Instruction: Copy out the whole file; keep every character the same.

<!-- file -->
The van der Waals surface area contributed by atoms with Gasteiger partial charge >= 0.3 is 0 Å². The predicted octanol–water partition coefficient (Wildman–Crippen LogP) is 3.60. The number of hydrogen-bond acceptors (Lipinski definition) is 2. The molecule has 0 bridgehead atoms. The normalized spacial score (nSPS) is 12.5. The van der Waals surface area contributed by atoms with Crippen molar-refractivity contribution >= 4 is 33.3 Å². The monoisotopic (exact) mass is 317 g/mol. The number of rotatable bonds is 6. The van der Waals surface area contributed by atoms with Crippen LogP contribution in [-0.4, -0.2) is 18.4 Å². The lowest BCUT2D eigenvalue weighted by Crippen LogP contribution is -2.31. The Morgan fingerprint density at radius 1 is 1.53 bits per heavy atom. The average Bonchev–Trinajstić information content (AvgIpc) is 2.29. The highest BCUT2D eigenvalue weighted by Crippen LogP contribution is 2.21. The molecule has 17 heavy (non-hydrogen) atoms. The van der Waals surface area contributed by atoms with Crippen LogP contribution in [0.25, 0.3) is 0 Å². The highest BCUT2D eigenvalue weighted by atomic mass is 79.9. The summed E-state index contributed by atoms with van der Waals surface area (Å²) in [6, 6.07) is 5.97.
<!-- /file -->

The van der Waals surface area contributed by atoms with Gasteiger partial charge >= 0.3 is 0 Å². The predicted octanol–water partition coefficient (Wildman–Crippen LogP) is 3.60. The number of hydrogen-bond acceptors (Lipinski definition) is 2. The molecule has 0 bridgehead atoms. The normalized spacial score (nSPS) is 12.5. The van der Waals surface area contributed by atoms with Crippen molar-refractivity contribution >= 4 is 33.3 Å². The monoisotopic (exact) mass is 317 g/mol. The number of rotatable bonds is 6. The van der Waals surface area contributed by atoms with Crippen LogP contribution in [-0.4, -0.2) is 18.4 Å². The lowest BCUT2D eigenvalue weighted by Crippen LogP contribution is -2.31. The Morgan fingerprint density at radius 1 is 1.53 bits per heavy atom. The average Bonchev–Trinajstić information content (AvgIpc) is 2.29. The highest BCUT2D eigenvalue weighted by Crippen LogP contribution is 2.21. The molecule has 17 heavy (non-hydrogen) atoms. The van der Waals surface area contributed by atoms with Crippen LogP contribution in [0.25, 0.3) is 0 Å². The highest BCUT2D eigenvalue weighted by atomic mass is 79.9. The summed E-state index contributed by atoms with van der Waals surface area (Å²) in [6, 6.07) is 5.97.